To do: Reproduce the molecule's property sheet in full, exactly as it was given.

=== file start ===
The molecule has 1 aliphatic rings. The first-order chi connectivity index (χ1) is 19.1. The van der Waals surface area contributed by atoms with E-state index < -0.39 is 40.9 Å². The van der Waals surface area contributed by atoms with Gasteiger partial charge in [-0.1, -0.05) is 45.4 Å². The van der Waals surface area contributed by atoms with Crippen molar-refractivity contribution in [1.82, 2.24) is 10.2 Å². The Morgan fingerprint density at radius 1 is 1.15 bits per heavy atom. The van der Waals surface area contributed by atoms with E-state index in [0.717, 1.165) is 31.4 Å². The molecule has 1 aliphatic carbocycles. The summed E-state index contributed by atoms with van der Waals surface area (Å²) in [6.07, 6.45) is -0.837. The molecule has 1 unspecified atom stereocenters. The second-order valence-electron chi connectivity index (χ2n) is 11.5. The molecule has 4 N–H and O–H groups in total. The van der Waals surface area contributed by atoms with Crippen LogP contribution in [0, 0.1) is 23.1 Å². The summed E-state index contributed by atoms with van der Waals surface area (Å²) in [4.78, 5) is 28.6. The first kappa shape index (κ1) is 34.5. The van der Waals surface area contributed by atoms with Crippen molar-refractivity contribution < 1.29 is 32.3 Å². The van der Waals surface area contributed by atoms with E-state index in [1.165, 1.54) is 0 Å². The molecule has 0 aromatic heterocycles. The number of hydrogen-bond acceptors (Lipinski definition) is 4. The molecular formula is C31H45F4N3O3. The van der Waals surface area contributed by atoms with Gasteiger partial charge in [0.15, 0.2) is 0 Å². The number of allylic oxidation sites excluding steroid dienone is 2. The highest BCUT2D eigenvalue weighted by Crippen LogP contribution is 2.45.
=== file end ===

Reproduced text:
The molecule has 1 aliphatic rings. The first-order chi connectivity index (χ1) is 19.1. The van der Waals surface area contributed by atoms with E-state index < -0.39 is 40.9 Å². The van der Waals surface area contributed by atoms with Gasteiger partial charge in [-0.1, -0.05) is 45.4 Å². The van der Waals surface area contributed by atoms with Crippen molar-refractivity contribution in [1.82, 2.24) is 10.2 Å². The Morgan fingerprint density at radius 1 is 1.15 bits per heavy atom. The van der Waals surface area contributed by atoms with E-state index in [0.717, 1.165) is 31.4 Å². The molecule has 1 aliphatic carbocycles. The summed E-state index contributed by atoms with van der Waals surface area (Å²) in [6.07, 6.45) is -0.837. The molecule has 1 unspecified atom stereocenters. The second-order valence-electron chi connectivity index (χ2n) is 11.5. The molecule has 4 N–H and O–H groups in total. The van der Waals surface area contributed by atoms with Crippen LogP contribution in [0, 0.1) is 23.1 Å². The summed E-state index contributed by atoms with van der Waals surface area (Å²) in [4.78, 5) is 28.6. The first kappa shape index (κ1) is 34.5. The van der Waals surface area contributed by atoms with Crippen molar-refractivity contribution < 1.29 is 32.3 Å². The van der Waals surface area contributed by atoms with E-state index in [1.165, 1.54) is 0 Å². The molecule has 0 aromatic heterocycles. The number of hydrogen-bond acceptors (Lipinski definition) is 4. The molecular formula is C31H45F4N3O3. The van der Waals surface area contributed by atoms with Gasteiger partial charge in [0.15, 0.2) is 0 Å². The number of allylic oxidation sites excluding steroid dienone is 2. The highest BCUT2D eigenvalue weighted by Crippen LogP contribution is 2.45.